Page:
It's election day in Israel, but there's not a lot of intrigue: Prime Minister Benjamin Netanyahu is almost certain to win another term, although his ticket (a joint ticket combining his conservative Likud Party with the ultranationalist Yisrael Beiteinu) could lose as many as 10 of the seats it currently holds in Parliament, perhaps to Jewish Home, a party that is further to the right. Despite the foregone conclusion, YNetNews reports that the country is seeing its highest voter turnout since 1999, and the election could end up breaking voting records in Israel.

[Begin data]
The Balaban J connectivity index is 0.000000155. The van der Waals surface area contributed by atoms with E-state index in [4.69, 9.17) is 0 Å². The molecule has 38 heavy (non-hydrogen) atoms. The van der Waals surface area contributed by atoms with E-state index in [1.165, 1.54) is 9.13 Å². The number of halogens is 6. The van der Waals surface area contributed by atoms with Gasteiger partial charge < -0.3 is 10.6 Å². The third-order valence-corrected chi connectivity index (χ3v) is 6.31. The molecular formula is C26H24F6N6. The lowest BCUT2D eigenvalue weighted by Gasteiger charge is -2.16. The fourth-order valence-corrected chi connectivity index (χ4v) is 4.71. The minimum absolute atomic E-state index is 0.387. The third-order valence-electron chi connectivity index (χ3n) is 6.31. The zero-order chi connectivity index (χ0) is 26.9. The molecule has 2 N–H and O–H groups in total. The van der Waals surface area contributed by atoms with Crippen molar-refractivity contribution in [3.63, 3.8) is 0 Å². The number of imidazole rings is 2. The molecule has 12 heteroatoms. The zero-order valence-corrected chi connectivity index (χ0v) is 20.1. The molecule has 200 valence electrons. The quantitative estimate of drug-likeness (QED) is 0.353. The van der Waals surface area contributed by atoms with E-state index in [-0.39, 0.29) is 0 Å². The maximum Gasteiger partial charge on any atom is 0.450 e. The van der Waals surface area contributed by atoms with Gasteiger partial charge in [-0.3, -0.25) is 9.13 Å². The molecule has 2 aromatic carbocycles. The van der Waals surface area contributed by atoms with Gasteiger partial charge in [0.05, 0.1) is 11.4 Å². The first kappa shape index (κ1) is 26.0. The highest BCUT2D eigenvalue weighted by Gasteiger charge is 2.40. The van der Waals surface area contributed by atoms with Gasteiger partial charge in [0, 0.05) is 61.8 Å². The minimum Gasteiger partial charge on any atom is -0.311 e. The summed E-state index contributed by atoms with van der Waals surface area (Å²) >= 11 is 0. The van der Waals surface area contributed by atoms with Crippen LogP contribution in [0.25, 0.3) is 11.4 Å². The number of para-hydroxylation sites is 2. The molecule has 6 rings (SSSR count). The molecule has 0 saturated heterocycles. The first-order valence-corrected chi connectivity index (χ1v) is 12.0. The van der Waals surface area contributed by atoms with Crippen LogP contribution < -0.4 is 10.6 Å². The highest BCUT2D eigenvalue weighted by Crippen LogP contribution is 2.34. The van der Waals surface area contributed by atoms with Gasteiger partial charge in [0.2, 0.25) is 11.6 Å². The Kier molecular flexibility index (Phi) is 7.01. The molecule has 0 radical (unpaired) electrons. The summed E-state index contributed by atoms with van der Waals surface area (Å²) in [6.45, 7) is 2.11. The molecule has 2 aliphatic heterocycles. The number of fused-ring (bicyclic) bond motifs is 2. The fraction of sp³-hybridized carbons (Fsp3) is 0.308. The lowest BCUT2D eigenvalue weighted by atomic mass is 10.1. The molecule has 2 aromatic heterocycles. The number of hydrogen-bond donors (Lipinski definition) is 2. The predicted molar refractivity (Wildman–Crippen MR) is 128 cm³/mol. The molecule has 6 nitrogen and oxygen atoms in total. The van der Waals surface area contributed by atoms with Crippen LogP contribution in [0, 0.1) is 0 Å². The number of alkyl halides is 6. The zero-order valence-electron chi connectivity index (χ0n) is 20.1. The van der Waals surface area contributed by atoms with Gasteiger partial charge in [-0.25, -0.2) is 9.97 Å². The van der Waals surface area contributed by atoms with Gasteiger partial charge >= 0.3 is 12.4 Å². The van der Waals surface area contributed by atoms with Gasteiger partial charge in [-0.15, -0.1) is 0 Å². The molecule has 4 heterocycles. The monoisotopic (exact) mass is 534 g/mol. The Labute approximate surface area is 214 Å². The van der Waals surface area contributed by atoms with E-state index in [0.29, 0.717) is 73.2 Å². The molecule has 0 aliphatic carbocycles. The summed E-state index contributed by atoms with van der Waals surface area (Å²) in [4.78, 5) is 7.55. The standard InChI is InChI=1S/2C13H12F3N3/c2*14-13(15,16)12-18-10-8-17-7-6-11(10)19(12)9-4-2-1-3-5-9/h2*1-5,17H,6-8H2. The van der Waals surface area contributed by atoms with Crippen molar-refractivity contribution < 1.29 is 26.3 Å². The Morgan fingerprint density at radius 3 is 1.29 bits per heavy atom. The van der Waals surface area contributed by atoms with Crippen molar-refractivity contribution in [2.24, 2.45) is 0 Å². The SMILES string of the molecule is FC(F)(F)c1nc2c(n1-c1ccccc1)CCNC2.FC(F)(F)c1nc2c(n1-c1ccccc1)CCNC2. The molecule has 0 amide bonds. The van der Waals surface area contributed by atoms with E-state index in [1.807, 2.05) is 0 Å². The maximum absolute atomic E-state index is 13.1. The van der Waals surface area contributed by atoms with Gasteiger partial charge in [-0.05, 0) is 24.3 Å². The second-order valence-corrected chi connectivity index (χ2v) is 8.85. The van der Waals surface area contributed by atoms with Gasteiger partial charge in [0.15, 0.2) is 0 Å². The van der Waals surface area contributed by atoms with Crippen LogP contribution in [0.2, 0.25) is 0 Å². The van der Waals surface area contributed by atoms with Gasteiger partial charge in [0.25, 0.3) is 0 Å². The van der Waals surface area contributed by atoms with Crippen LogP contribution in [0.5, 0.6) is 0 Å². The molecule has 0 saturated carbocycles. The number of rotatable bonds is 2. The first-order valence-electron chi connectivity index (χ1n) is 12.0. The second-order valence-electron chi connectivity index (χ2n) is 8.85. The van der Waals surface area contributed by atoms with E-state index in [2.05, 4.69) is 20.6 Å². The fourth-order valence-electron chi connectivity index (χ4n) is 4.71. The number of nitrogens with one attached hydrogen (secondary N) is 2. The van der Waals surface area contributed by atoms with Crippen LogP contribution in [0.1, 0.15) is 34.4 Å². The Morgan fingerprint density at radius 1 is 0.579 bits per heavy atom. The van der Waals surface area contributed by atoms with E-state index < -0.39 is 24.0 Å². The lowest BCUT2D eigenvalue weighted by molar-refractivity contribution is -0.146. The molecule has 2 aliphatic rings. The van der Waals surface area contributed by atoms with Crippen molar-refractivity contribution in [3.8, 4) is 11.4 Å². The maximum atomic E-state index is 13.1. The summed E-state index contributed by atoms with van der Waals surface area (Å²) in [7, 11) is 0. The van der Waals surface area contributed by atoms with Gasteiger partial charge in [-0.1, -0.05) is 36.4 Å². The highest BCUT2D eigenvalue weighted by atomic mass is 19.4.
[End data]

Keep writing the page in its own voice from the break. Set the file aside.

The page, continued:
The New York Times reports that voter participation had previously been dropping steadily, perhaps due to voter fatigue (Israel held five general elections, plus a direct ballot for prime minister, between 1992 and 2009); it was at less than 65% in 2009. This year, the Central Elections Committee ran a rousing voter drive, and President Shimon Peres urged everyone to vote. The Jerusalem Post notes that US media don't seem to care about the Israeli vote, perhaps because it falls on the day after President Obama's second inauguration. Most US coverage has focused on the less-than-exciting nature of the race and the lack of debate in Israel on some topics—for example, Netanyahu's failure to produce a formal platform.